“Searching for Workers’ Solidarity: The One Big Union and Victoria General Strike of 1919.” Labour/Le Travail, 60 (Fall 2007): 11-44. Read Here (1.0 MB PDF)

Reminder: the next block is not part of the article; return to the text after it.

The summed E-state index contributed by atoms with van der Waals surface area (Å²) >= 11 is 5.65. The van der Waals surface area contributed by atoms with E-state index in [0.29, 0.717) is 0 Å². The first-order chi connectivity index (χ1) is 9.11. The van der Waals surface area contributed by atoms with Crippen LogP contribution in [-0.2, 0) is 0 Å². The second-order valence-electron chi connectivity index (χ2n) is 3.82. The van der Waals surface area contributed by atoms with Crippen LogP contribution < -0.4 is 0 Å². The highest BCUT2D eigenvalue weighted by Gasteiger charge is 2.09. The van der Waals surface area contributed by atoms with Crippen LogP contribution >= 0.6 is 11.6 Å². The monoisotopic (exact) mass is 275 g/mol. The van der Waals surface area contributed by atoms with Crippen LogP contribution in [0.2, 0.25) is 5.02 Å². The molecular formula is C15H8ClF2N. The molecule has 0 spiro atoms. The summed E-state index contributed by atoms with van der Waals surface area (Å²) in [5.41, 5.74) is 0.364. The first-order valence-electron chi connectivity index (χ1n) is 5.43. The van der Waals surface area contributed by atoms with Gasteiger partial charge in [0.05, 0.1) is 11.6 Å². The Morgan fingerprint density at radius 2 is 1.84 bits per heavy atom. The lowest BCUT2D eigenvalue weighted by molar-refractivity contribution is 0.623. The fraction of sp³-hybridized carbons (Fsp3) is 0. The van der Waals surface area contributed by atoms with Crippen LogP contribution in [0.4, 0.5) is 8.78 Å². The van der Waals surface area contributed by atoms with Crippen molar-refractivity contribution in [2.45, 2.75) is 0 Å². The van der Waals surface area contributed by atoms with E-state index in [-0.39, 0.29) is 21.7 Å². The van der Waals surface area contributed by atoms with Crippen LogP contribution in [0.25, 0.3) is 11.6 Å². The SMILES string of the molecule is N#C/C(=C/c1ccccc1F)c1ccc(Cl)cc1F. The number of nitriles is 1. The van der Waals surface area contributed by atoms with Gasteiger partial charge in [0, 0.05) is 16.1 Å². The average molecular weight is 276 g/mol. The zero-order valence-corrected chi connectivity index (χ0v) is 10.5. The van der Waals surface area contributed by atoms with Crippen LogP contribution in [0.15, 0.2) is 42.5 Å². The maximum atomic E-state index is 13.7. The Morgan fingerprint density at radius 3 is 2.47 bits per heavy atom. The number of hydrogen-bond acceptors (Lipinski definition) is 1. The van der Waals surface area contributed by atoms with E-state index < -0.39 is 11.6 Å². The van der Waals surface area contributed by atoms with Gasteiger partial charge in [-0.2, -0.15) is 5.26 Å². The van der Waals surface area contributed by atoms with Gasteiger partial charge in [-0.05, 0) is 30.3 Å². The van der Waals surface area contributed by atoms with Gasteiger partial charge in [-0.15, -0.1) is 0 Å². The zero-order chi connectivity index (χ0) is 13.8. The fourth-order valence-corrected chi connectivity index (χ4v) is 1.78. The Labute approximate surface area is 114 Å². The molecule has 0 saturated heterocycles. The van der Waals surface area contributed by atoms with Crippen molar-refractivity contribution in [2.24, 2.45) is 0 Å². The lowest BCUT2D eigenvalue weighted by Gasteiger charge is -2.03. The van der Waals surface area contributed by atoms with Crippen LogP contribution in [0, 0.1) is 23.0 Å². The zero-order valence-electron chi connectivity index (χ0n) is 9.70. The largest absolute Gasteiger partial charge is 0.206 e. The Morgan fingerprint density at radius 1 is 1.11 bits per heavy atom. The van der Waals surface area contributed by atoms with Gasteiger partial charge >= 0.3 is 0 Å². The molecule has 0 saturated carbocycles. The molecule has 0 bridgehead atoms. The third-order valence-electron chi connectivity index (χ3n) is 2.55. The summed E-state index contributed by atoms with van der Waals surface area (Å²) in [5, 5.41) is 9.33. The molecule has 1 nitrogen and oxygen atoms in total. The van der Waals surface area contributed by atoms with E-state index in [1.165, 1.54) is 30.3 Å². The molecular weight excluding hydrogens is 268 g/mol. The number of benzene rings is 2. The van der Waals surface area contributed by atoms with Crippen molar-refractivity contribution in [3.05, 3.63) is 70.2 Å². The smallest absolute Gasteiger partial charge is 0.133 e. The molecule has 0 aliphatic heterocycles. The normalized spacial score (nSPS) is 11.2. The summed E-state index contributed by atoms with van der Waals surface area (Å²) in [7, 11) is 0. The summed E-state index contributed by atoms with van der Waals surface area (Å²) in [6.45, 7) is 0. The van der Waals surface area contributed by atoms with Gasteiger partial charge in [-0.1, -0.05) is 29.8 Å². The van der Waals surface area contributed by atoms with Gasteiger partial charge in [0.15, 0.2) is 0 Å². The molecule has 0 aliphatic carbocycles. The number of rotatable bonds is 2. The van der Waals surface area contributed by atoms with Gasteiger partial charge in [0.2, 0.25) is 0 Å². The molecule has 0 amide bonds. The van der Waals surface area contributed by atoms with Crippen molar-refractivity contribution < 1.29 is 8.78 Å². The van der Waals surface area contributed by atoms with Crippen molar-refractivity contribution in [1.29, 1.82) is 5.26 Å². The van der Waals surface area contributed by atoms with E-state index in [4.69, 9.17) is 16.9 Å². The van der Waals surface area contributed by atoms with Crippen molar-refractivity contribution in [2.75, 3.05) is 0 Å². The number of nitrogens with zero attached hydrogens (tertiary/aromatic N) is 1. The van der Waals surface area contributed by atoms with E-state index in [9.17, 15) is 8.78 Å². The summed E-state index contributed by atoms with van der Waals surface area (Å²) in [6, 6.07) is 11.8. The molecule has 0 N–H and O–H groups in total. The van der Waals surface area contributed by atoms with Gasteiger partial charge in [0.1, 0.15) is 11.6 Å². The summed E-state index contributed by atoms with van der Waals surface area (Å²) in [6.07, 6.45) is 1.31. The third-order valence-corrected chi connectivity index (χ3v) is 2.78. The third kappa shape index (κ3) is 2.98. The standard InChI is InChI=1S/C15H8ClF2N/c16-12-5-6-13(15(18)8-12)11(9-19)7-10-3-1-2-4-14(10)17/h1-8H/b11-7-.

On 23 June 1919, five thousand workers affiliated with Victoria’s Metal Trades Council downed tools in sympathy with Winnipeg workers and as a protest against what they called ‘Star Chamber’ methods of repression against the working-class leadership. While much has been written on the Winnipeg General Strike and the 1919 Canadian labour revolt, the Victoria General Strike is revealing as an ambivalent expression of working-class solidarity, an illustration of the unresolved tension between craft and industrial unionism. While much of British Columbia labour had embraced the One Big Union and its socialist leadership by the spring of 1919, Victoria’s organized workers wavered between open sympathy with Winnipeg’s working class and loyalty to local employers and the Canadian state. This awkward tension between sympathy and loyalty provides valuable insight into the development of class consciousness and industrial militancy at the end World War I, breaking new ground in the historiography of Canada’s postwar labour revolt.